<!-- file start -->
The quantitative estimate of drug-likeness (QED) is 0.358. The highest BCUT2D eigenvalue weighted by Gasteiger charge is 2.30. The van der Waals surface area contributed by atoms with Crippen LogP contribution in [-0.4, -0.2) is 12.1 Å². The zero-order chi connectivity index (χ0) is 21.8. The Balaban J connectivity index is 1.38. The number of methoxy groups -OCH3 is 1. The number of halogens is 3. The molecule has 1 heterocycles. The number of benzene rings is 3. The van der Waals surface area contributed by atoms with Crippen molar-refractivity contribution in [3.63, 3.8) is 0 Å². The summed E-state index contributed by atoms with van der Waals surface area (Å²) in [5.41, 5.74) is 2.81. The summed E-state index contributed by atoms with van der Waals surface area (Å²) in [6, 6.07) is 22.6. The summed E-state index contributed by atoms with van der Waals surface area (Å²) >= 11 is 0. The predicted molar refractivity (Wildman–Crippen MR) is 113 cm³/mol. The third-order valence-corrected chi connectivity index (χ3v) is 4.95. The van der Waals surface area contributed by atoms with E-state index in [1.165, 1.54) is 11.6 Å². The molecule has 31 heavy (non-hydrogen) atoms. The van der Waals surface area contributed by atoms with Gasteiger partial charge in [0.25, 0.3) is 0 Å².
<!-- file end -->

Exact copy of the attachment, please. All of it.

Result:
The quantitative estimate of drug-likeness (QED) is 0.358. The highest BCUT2D eigenvalue weighted by Gasteiger charge is 2.30. The van der Waals surface area contributed by atoms with Crippen LogP contribution in [-0.4, -0.2) is 12.1 Å². The zero-order chi connectivity index (χ0) is 21.8. The Balaban J connectivity index is 1.38. The number of methoxy groups -OCH3 is 1. The number of halogens is 3. The molecule has 1 heterocycles. The number of benzene rings is 3. The van der Waals surface area contributed by atoms with Crippen molar-refractivity contribution in [3.63, 3.8) is 0 Å². The summed E-state index contributed by atoms with van der Waals surface area (Å²) in [5.41, 5.74) is 2.81. The summed E-state index contributed by atoms with van der Waals surface area (Å²) in [6, 6.07) is 22.6. The summed E-state index contributed by atoms with van der Waals surface area (Å²) >= 11 is 0. The predicted molar refractivity (Wildman–Crippen MR) is 113 cm³/mol. The third-order valence-corrected chi connectivity index (χ3v) is 4.95. The van der Waals surface area contributed by atoms with E-state index in [1.165, 1.54) is 11.6 Å². The molecule has 31 heavy (non-hydrogen) atoms. The van der Waals surface area contributed by atoms with Gasteiger partial charge in [0.25, 0.3) is 0 Å².